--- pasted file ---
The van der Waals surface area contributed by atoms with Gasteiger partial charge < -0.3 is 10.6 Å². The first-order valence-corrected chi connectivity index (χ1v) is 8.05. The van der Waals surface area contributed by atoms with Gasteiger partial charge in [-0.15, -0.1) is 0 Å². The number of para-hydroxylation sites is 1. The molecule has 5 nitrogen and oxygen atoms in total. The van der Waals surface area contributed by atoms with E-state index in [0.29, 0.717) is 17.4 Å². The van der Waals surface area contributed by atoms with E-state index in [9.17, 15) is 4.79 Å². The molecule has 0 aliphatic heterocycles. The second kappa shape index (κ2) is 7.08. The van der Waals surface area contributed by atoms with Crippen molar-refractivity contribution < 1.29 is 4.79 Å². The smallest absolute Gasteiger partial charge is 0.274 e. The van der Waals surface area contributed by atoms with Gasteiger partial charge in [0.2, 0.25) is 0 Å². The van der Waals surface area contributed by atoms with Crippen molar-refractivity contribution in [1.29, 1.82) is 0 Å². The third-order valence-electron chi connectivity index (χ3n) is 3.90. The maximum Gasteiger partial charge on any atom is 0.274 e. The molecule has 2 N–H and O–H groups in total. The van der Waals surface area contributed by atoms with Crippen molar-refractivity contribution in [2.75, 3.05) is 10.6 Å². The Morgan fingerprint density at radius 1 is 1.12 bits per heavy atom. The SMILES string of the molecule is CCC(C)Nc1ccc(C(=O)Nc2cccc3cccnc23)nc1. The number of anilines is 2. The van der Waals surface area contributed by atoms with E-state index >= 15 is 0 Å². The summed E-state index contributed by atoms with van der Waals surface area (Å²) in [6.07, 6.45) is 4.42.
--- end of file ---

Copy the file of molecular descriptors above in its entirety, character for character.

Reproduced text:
The van der Waals surface area contributed by atoms with Gasteiger partial charge < -0.3 is 10.6 Å². The first-order valence-corrected chi connectivity index (χ1v) is 8.05. The van der Waals surface area contributed by atoms with Gasteiger partial charge in [-0.15, -0.1) is 0 Å². The number of para-hydroxylation sites is 1. The molecule has 5 nitrogen and oxygen atoms in total. The van der Waals surface area contributed by atoms with E-state index in [0.29, 0.717) is 17.4 Å². The van der Waals surface area contributed by atoms with E-state index in [9.17, 15) is 4.79 Å². The molecule has 0 aliphatic heterocycles. The second kappa shape index (κ2) is 7.08. The van der Waals surface area contributed by atoms with Crippen molar-refractivity contribution < 1.29 is 4.79 Å². The smallest absolute Gasteiger partial charge is 0.274 e. The van der Waals surface area contributed by atoms with Gasteiger partial charge in [0.2, 0.25) is 0 Å². The van der Waals surface area contributed by atoms with Crippen molar-refractivity contribution in [1.29, 1.82) is 0 Å². The third-order valence-electron chi connectivity index (χ3n) is 3.90. The maximum Gasteiger partial charge on any atom is 0.274 e. The molecule has 2 N–H and O–H groups in total. The van der Waals surface area contributed by atoms with Crippen molar-refractivity contribution in [2.75, 3.05) is 10.6 Å². The Morgan fingerprint density at radius 1 is 1.12 bits per heavy atom. The SMILES string of the molecule is CCC(C)Nc1ccc(C(=O)Nc2cccc3cccnc23)nc1. The number of anilines is 2. The van der Waals surface area contributed by atoms with E-state index >= 15 is 0 Å². The summed E-state index contributed by atoms with van der Waals surface area (Å²) in [6.07, 6.45) is 4.42.